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18-09-2010
  76
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Quote:
Originally Posted by loladonna View Post
Sorry, I had to resurrect this thread after reading through a lot of the responses to the collections.

Is it possible people could appreciate collections more if they viewed them in their own right as opposed to viewing them through the prism of the few designers they are familiar with? I'm get so tired of reading fashion critiques that consist of "It looks so Gucci" or "That's so Prada."

There are very few things in fashion that haven't been done before. There is bound to be repetition of shapes, silhouettes and patterns. Is it possible that designer who does geometric prints was influenced by pop art and isn't copying that Prada collection you remember from such and such year? If someone does a strong shoulder are they really ripping off Balmain? Do we really believe that every other designer under the sun is "copying" a few well-known names (i.e Prada, Balienciaga)?
nothing on this planet exists without a reference point. something completely novel or new comes about out of the ether. everything comes from somewhere. it's the nature of our humanity. even our most fantastic dreams comprise themselves of waking reality.

one of the main purposes of fashion journalism -- and really, journalism of all stripes -- remains to seek out the actually novel. this requires some level of specialization and institutional memory. why is this important? it's one thing to create excitement around something which has already come before. that's a legitimate enterprise. however, we shouldn't confuse that exercise with the act of actually carving out something remarkable for its novelty. if marc jacobs creates a collection that's basically an homage to the yves saint laurent of the seventies, he's entitled to do that. it doesn't mean he doesn't know how to design. however, we can't compare pieces from that sort of collection with the neon-strapped shirt plackets from the davidelfin collection. this does not diminish marc jacobs, it distinguishes what marc jacobs has done from what david delfin has done.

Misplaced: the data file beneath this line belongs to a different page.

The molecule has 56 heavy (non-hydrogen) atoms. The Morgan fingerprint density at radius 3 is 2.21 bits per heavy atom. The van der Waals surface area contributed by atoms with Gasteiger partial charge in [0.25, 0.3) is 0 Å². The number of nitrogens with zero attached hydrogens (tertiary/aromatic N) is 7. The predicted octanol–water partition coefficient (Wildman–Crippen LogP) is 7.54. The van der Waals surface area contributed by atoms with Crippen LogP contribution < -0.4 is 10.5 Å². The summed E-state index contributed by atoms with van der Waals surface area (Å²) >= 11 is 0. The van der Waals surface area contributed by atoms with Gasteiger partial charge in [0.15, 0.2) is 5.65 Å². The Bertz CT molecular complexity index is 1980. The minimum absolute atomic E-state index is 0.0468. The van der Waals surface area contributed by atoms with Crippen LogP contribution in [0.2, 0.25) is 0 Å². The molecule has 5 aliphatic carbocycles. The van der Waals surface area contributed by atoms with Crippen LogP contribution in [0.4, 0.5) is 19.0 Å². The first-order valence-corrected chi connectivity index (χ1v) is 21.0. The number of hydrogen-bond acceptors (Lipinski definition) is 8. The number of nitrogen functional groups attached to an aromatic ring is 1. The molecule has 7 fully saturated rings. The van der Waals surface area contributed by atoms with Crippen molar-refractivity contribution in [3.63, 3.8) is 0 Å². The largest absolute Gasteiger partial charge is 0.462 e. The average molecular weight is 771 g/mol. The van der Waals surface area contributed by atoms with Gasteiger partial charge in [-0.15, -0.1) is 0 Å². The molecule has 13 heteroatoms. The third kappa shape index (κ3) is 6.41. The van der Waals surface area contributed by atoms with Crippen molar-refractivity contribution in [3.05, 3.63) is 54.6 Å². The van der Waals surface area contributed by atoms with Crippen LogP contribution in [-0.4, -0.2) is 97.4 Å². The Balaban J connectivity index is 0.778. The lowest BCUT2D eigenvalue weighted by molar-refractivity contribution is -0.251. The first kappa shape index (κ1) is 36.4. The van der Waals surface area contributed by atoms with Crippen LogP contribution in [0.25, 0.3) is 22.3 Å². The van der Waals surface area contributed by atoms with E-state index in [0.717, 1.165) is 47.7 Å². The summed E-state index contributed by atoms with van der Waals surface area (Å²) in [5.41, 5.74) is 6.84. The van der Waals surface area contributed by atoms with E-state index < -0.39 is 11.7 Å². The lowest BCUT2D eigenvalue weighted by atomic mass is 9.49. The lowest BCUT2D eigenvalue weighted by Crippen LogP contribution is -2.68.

let's face it: lots of times, we compare one collection to another because it's a timely, recent, and trend-setting collection that others OBVIOUSLY imitate because they want to catch the sales' wave that those collections have generated: it doesn't matter if it's stronger-shouldered rock chic glamor from balmain (last season) or the austere utterly luxurious minimalism from celine (this season). on the other hand, many times, we don't make comparisons to the collections of the past simply because we don't know about them. that's the value of fashion magazines and forums like this one. to a newer fashion follower, the alexander wang collection might just look like something deconstructed and wearable, but for those who know helmut lang -- and know, incedentally, the audience for his clothes and his pricepoints -- know that that collection isn't something new, it's reaching back to that history. it's taking up that mantle. or making an attempt to do so. and that makes one view the collection completely differently. or it should.

yes, the clothes might look nice in vacuum and, in an idealistic world, may stand on their own. but in the real world, designers and their teams refer and derive their collections from their different perspectives. those who recognize those references and those derivations add to the discussion -- they don't take away.

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Last edited by mikeijames; 18-09-2010 at 05:45 AM.
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18-09-2010
  77
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Quote:
Originally Posted by mikeijames View Post
institutional memory
no pun intended, the first word that came to mind when I read this was Tavi

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